How local authority services are designed and delivered
The Sexual Health and Blood Bourne Virus Framework states that a multi-agency, collaborative approach to the prevention, testing, treatment and care of HIV - and the provision of support services - is essential. It makes clear that there should be strong links between multi-agency sexual health strategy groups; blood borne virus managed care networks; alcohol and drug partnerships; and community health partnerships; which, in turn, should feed into community planning processes.
Managed Care Networks
When asked about the formal mechanisms they use to provide services to people living with or at risk of HIV during research for the HIV Scotland report 'Making the Vision a Reality' (2015), local authorities gave a range of different responses. Some referred to community health partnerships, and many talked about the establishment of managed care networks (MCNs).
Managed care networks are described by local authorities as having a key role in the integration and co-ordination of services relevant to HIV - bringing together staff from across the health and local authority sectors to assess local needs and plan services. There is some geographical variation in the type of managed care networks which have been established, with some focusing solely on blood borne viruses and others also incorporating sexual health. Local authority staff highlight that while some services relevant to HIV are jointly commissioned, this is certainly not the case in all areas, as these quotes from staff highlight:
“We have an integrated Community Health & Care Partnership which covers community health and social work services.”
“We work jointly with the NHS to plan/deliver services for those with blood borne viruses, which includes HIV. There is a social work representative on the managed care network for blood borne viruses… who contributes to assessment of local need, service planning and service monitoring across health and social care services.”
“The work around HIV has developed in partnership with NHS and will be enhanced by the re-establishment of the managed care network.”
“At the moment there are no jointly commissioned services for people living with or at risk of contracting HIV. However, there is local authority representation on the blood borne virus MCN and all associated working groups.”
Alcohol and Drug Partnerships
Staff in some local authorities also see the development of drug and alcohol partnerships as helping promote joint working by establishing shared outcomes which can be applied across the statutory and third sectors. There are 30 alcohol and drug partnerships (ADPs) in Scotland, which bring together local authorities, health boards and other local partners to plan and commission evidence-based, person-centred and recovery-focused treatment services. For more information, see the relevant page on the Scottish Government website.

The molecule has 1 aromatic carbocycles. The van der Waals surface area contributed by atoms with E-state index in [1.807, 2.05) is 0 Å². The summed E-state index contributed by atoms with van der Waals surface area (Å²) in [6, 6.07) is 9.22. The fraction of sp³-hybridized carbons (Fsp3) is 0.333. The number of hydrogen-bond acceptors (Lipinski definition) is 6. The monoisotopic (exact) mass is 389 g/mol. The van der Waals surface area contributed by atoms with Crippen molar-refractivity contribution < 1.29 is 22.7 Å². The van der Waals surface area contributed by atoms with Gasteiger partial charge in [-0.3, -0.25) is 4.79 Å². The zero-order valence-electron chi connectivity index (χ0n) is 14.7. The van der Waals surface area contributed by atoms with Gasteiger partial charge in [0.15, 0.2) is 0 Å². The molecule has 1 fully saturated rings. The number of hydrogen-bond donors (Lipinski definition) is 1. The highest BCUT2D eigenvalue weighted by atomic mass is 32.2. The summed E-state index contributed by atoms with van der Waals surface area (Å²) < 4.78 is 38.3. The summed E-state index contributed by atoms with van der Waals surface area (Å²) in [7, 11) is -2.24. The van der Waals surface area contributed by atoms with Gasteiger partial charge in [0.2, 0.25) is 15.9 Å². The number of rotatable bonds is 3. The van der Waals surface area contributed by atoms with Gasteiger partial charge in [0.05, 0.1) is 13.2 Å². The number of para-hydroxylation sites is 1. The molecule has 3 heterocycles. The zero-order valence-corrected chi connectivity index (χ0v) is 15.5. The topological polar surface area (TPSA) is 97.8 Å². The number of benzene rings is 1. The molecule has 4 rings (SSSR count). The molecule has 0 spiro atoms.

“Via the Alcohol and Drug Partnership we commission services on an outcomes focussed basis to assist in prevention, treatment, support and peer support... we have refocused funding allocation to reflect outcomes so that all recipients of funding from the independent, voluntary and statutory sector are required to report on how the strategic aims of the partnership are being met.”
- Local authority staff member
Informal mechanisms for service delivery
Local authority staff also gave examples of less formal joint working arrangements which have been developed with health boards and the third sector, such as through the establishment of integrated referral pathways, staff training and the co-location of staff and services.
Staff in several local authorities commented that closer working relationships had been established with the third sector over recent years. This included through the development of 'step-up/step-down care' services for people living with HIV, whereby people were able to receive more support than was available to them at home (step-up) and to leave hospital and get ready to return home (step-down).
The way in which local authority staff describe trends in the design and delivery of services relevant to HIV is consistent with a move to an outcomes-based approach. While the way in which countries apply an outcomes-based approach depends on local circumstances and priorities, it is possible to point to some common characteristics. They often promote localism, in the form of greater devolution of power and decision-making to local government and local partnerships. This enables services to better reflect local priorities and distinctive needs and circumstances. They also focus on improving the effectiveness of partnership working, where agencies co-ordinate their policies and services towards the joint pursuit of shared outcomes.